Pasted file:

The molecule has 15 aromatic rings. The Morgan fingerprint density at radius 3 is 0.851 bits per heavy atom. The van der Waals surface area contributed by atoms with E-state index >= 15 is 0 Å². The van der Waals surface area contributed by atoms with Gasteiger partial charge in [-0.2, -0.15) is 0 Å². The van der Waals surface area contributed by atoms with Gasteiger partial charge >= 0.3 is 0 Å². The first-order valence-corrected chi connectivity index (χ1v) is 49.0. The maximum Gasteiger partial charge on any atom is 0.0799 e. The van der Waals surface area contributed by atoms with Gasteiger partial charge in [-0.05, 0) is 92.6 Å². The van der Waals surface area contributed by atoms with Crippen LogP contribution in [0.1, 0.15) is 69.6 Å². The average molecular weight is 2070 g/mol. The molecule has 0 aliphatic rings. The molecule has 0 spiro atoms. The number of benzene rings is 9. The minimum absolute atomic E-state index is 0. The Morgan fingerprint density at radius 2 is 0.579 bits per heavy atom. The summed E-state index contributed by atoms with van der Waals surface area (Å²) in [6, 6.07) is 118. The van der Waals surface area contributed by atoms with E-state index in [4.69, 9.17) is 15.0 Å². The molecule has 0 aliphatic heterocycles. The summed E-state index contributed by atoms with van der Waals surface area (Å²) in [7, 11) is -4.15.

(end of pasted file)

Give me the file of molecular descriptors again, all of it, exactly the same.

The molecule has 15 aromatic rings. The Morgan fingerprint density at radius 3 is 0.851 bits per heavy atom. The van der Waals surface area contributed by atoms with E-state index >= 15 is 0 Å². The van der Waals surface area contributed by atoms with Gasteiger partial charge in [-0.2, -0.15) is 0 Å². The van der Waals surface area contributed by atoms with Gasteiger partial charge >= 0.3 is 0 Å². The first-order valence-corrected chi connectivity index (χ1v) is 49.0. The maximum Gasteiger partial charge on any atom is 0.0799 e. The van der Waals surface area contributed by atoms with Gasteiger partial charge in [-0.05, 0) is 92.6 Å². The van der Waals surface area contributed by atoms with Crippen LogP contribution in [0.1, 0.15) is 69.6 Å². The average molecular weight is 2070 g/mol. The molecule has 0 aliphatic rings. The molecule has 0 spiro atoms. The number of benzene rings is 9. The minimum absolute atomic E-state index is 0. The Morgan fingerprint density at radius 2 is 0.579 bits per heavy atom. The summed E-state index contributed by atoms with van der Waals surface area (Å²) in [6, 6.07) is 118. The van der Waals surface area contributed by atoms with E-state index in [4.69, 9.17) is 15.0 Å². The molecule has 0 aliphatic heterocycles. The summed E-state index contributed by atoms with van der Waals surface area (Å²) in [7, 11) is -4.15.